RFG 2018 | European Hazardous Assessment of Mining Waste

Learn of the risks associated with the broad classification of mine waste under the European Mine Waste Directive
CIM Convention 2018
When: Thursday June 21 | 11:15am
 
Where: Vancouver Convention Center | Room 111
Title: Overcoming the Challenges Associated With European Hazardous Assessment of Mining Waste
 
Mine waste within Europe is governed by the Mine Waste Directive, however, hazardous waste classification falls within a broader scope encompassing all waste types including domestic and industrial sources. The EU Waste Directive is broadly applied to waste classification and to inform landfill acceptance criteria, however, there is a risk of misinterpretation using the same classification for mine waste.
 
Literal interpretation of the legislation could potentially over-emphasise minor risks, unnecessarily flagging parameters as hazardous or, under-estimate key risks, such as, potential acid rock drainage or metal leaching. Classification focusses on solid phase compositions with minimal consideration to leachate formation over time.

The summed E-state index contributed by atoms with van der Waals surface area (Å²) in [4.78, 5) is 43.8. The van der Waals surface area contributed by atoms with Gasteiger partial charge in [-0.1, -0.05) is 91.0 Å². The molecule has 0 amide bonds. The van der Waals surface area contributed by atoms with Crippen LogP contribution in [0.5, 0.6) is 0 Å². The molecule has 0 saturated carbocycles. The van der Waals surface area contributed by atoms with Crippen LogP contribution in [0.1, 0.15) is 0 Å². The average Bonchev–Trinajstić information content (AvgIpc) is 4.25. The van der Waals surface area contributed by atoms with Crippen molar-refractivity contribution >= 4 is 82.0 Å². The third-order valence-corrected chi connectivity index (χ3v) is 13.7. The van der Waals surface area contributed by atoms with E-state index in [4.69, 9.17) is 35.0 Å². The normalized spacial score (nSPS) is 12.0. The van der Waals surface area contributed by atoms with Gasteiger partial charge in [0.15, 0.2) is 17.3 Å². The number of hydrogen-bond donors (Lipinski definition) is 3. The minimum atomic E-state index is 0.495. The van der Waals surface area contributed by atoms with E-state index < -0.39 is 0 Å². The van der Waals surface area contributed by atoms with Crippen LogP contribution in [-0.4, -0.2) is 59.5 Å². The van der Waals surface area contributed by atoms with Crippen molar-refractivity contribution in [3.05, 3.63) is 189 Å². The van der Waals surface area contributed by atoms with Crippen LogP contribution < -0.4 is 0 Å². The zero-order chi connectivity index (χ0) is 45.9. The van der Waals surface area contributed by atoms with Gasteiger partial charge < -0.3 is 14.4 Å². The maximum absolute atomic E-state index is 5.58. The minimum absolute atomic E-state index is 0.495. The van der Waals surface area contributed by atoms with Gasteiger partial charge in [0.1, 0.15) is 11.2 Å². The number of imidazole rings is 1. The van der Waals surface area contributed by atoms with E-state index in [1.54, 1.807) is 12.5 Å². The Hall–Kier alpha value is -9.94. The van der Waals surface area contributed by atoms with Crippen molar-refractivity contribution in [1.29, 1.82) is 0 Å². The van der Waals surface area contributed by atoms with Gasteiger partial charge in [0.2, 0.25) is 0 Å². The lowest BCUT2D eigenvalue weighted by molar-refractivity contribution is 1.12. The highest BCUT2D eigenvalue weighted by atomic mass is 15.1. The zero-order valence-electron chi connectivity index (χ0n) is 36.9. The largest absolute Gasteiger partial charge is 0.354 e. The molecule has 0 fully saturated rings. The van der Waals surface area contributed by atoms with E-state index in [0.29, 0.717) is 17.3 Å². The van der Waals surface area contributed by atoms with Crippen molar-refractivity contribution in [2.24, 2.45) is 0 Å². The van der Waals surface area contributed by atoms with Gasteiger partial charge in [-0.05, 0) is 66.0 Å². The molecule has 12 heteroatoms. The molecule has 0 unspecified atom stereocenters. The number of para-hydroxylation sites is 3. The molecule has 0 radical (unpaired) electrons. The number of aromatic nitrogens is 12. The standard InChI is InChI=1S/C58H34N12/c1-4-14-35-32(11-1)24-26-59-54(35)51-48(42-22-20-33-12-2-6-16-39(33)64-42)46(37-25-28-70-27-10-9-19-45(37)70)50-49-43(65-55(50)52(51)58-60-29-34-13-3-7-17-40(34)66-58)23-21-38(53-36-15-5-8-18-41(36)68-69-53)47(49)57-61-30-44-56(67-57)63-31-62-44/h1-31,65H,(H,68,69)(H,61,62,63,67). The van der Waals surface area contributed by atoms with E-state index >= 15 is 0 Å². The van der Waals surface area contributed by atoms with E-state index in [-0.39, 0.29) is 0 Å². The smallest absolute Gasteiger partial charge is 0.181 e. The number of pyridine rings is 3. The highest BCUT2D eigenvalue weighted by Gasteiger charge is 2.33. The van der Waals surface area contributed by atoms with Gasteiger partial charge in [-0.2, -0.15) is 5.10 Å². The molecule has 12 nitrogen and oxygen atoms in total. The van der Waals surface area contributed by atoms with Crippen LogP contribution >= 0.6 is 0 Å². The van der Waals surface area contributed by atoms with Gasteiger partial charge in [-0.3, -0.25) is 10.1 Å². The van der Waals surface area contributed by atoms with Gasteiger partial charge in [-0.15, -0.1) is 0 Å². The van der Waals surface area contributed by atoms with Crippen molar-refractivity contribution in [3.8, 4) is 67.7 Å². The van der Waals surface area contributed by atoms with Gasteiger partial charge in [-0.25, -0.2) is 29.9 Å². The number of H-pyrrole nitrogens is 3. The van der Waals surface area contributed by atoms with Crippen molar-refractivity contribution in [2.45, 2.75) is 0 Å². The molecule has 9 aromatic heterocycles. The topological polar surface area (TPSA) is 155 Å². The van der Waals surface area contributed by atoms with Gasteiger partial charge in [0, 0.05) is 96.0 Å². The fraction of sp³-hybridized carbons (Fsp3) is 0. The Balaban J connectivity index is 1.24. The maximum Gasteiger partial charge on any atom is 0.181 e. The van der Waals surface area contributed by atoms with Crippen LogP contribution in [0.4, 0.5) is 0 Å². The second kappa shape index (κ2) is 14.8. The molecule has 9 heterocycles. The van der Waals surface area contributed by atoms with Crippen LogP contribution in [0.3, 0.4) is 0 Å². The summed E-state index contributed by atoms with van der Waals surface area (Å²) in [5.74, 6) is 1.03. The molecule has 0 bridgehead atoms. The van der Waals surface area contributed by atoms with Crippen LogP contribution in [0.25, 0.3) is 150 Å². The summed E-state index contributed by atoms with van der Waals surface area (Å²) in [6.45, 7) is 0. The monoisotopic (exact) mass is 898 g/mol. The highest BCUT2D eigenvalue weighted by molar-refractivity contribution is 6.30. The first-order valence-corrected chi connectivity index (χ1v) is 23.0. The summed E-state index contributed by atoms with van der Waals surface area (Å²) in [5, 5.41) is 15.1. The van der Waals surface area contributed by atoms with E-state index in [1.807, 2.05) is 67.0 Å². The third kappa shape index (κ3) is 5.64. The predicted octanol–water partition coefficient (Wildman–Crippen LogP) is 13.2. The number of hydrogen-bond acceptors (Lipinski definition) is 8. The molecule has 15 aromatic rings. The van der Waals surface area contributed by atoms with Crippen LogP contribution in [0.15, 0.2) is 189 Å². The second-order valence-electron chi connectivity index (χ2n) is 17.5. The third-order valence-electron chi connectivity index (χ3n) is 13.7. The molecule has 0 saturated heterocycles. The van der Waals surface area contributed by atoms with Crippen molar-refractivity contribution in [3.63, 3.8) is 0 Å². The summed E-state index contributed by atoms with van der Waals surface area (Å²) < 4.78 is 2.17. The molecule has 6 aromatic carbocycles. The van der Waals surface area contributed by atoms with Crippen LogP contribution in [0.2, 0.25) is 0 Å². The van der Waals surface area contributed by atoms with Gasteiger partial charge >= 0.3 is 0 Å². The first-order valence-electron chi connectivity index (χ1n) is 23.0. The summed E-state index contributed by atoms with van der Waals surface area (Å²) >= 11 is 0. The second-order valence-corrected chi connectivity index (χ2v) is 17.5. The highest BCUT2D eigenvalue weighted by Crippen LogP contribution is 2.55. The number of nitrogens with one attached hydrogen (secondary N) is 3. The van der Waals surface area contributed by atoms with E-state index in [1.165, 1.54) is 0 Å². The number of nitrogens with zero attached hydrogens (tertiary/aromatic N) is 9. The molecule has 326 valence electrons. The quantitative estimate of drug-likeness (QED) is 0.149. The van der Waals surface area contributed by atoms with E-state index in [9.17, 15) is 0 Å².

Correct designation is essential, as it influences the waste management plan and has implications for the categorisation of mining waste facilities. An assessment resulting in classification of a Category A facility can have administrative, economic and social implications on a mine in terms of monitoring, financial security and public perception.
 
This paper utilises published studies of European mining projects to highlight potential challenges faced. A significant amount of legislation exists and many documents have been updated or replaced, therefore experience in locating the most relevant information can greatly reduce this time-consuming process. Guidance is often focused on industrial or building waste and soil contamination, therefore professional interpretation is key to understanding how best to apply the guidance to mining waste streams and naturally occurring unaltered waste rock materials. 
 
Currently there is no clear guidance for minimum key parameters, mineralogy requirements or analytical detection limits, and identification of worst case compounds is open to an individual’s (mis)interpretation. Expert opinion is essential to inform such decisions and ensure that an adequate sampling program is selected.  Tailoring each site-specific classification is crucial and a variety of information sources should be consulted to provide the most relevant categorisation.
 
 
Meet our presenter:
 
Melanie Cox, Consultant GeochemistryMelanie Cox (SRK Cardiff)
Consultant (Geochemistry)
Bio | Email
 
 
 
SRK North America